Dyslexics need over 1,500 repetitions of a new concept before it becomes automatic. As a Dyslexia Therapist, in order for my students to become successful in the learning process, I must give cues in an effort to allow them to ‘find’ and access information stored in their memory. However; this is helpful with most LD students.
In researching articles, books & podcasts about Executive Functions, I find these phrases consistently in describing its role in reading and reading comprehension:
“cueing and directing”
“cueing and coordinating”
“cueing and sustaining”
Cognitive flexibility is an executive function process which is the ability of the brain to shift approaches when, for example, reading, comprehending or working a multi-step math problem. It is the ability of the brain to — ‘direct’, “coordinate’, “sustain” and “cue”.
So, why is cognitive flexibility important?
Reading comprehension requires a student to go back and forth between major themes, supporting details & to determine, hold onto and sort out information as they read.
During reading, the brain is cueing attention for accurate letter/word perception and discrimination, the use of phonological and orthographic processes for accuracy of word pronunciation and fluency.
Cognitive flexibility is only one of the many EF processes in play during reading. But it is clear that flexibility is important for successful reading and comprehension. If this process or others are not working effectively, a student will struggle when reading and comprehension will suffer.
Executive functions for reading are like what wheels are for a car. Wheels allow the car to move, but if one wheel is flat or has a brick in front of it, the whole process of moving is inhibited. In both cases there is a solution to get the car moving again.
Putting air in the tire or taking the brick away, relieves the “problems” so that the car can move effectively, again. When learning differences, such as Dyslexia, Dysgraphia, Language Processing or ADHD are identified or diagnosed, effective accommodations & interventions can be put into place. This can help remove some of the struggles that were inhibiting the student’s executive functioning, providing the opportunity to use their executive function processes more effectively.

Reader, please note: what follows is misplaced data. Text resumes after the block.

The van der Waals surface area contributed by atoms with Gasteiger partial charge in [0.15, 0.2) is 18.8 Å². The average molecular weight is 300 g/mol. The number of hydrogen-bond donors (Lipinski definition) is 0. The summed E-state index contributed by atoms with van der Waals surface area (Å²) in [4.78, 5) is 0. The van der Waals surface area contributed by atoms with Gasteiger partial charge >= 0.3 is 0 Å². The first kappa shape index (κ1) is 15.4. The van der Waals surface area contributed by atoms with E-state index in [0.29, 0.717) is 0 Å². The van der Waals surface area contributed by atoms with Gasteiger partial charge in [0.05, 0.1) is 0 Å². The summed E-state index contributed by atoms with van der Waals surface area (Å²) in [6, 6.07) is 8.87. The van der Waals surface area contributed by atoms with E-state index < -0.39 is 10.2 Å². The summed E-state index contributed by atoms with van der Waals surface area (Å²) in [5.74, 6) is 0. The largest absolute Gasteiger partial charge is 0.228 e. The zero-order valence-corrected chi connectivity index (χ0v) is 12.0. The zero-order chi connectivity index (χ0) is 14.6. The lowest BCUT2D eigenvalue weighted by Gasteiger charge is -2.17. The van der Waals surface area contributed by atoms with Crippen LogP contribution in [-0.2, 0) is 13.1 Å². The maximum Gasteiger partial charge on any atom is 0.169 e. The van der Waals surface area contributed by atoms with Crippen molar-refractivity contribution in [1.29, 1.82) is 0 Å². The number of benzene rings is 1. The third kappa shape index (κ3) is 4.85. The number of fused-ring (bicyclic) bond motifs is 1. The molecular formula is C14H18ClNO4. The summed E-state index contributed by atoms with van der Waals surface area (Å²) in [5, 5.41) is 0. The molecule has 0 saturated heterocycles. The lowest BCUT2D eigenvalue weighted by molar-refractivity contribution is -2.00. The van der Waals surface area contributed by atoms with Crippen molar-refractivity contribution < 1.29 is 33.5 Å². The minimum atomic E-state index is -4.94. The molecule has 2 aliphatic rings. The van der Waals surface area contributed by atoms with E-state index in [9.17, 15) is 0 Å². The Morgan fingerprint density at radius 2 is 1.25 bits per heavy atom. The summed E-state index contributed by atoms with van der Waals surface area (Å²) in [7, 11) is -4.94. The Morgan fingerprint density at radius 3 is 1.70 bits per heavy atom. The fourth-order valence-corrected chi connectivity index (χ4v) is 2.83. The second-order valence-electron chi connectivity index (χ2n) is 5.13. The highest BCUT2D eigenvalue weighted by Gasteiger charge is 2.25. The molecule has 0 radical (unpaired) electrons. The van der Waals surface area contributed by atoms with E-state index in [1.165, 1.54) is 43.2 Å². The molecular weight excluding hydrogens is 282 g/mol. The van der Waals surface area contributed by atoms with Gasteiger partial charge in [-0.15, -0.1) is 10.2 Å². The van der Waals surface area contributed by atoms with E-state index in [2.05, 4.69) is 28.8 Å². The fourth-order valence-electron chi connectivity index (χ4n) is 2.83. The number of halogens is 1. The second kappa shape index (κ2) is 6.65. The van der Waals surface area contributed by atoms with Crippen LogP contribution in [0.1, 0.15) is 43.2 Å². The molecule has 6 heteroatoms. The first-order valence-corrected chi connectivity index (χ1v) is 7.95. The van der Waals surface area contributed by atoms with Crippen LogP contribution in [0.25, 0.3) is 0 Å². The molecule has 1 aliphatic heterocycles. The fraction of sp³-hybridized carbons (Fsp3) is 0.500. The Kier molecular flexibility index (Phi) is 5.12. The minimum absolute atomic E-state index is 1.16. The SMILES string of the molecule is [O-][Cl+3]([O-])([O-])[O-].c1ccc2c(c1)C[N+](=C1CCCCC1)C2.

Here are some helpful Reading Comprehension Interventions for students:
- Directional Questions – ask questions before reading the text instead of at the end.
- Read Aloud – reading out loud allows student to hear their voice and facilitates working memory.
- Story Maps – pre-reading activity where graphic organizers are used to outline and organize the information.
- Retelling – have the student retell the story after reading aloud their own words.
- Walk-through – encourage students to skim the material prior to reading with emphasis on chapter and text headings.
- Active Participation – encourage active, rather than passive reading. Have student take notes or highlight important information, using several different colors.
- Reduce Anxiety – anxiety inhibits working memory and leads to ineffective recall. Be sensitive to having a child to read aloud in class.
The Luke Waites Center for Dyslexia and Learning Disorders, Texas Scottish Rite Hospital, says that 80% of children with a learning difference have a reading problem.
Having knowledge about the importance of executive function processes, such as cognitive flexibility, for reading success, not only benefits the child/student, but empowers parents to become more knowledgeable advocates for their LD child. Executive Function knowledge allows teachers to approach teaching, intervention time and accommodations more effectively for their students.